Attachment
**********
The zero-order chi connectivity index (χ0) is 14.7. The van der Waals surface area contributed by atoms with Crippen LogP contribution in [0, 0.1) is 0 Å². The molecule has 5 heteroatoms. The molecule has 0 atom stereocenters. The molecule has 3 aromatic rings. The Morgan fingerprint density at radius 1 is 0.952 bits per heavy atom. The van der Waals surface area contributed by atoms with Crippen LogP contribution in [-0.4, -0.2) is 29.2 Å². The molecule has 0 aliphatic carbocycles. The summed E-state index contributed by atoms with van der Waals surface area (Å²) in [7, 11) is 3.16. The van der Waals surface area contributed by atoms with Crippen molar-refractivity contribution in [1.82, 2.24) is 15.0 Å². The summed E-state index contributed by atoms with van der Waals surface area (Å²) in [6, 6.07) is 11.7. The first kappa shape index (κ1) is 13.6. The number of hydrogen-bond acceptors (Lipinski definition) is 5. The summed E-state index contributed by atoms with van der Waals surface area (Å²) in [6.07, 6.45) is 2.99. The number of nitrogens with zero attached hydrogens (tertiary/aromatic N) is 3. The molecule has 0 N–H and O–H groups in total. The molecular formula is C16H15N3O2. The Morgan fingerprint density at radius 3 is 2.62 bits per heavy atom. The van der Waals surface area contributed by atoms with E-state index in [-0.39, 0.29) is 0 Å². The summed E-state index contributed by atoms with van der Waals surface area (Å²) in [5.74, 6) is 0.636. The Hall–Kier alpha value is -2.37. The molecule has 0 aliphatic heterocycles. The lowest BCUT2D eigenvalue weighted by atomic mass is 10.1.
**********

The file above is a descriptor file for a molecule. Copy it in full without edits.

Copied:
The zero-order chi connectivity index (χ0) is 14.7. The van der Waals surface area contributed by atoms with Crippen LogP contribution in [0, 0.1) is 0 Å². The molecule has 5 heteroatoms. The molecule has 0 atom stereocenters. The molecule has 3 aromatic rings. The Morgan fingerprint density at radius 1 is 0.952 bits per heavy atom. The van der Waals surface area contributed by atoms with Crippen LogP contribution in [-0.4, -0.2) is 29.2 Å². The molecule has 0 aliphatic carbocycles. The summed E-state index contributed by atoms with van der Waals surface area (Å²) in [7, 11) is 3.16. The van der Waals surface area contributed by atoms with Crippen molar-refractivity contribution in [1.82, 2.24) is 15.0 Å². The summed E-state index contributed by atoms with van der Waals surface area (Å²) in [6, 6.07) is 11.7. The first kappa shape index (κ1) is 13.6. The number of hydrogen-bond acceptors (Lipinski definition) is 5. The summed E-state index contributed by atoms with van der Waals surface area (Å²) in [6.07, 6.45) is 2.99. The number of nitrogens with zero attached hydrogens (tertiary/aromatic N) is 3. The molecule has 0 N–H and O–H groups in total. The molecular formula is C16H15N3O2. The Morgan fingerprint density at radius 3 is 2.62 bits per heavy atom. The van der Waals surface area contributed by atoms with E-state index in [-0.39, 0.29) is 0 Å². The summed E-state index contributed by atoms with van der Waals surface area (Å²) in [5.74, 6) is 0.636. The Hall–Kier alpha value is -2.37. The molecule has 0 aliphatic heterocycles. The lowest BCUT2D eigenvalue weighted by atomic mass is 10.1.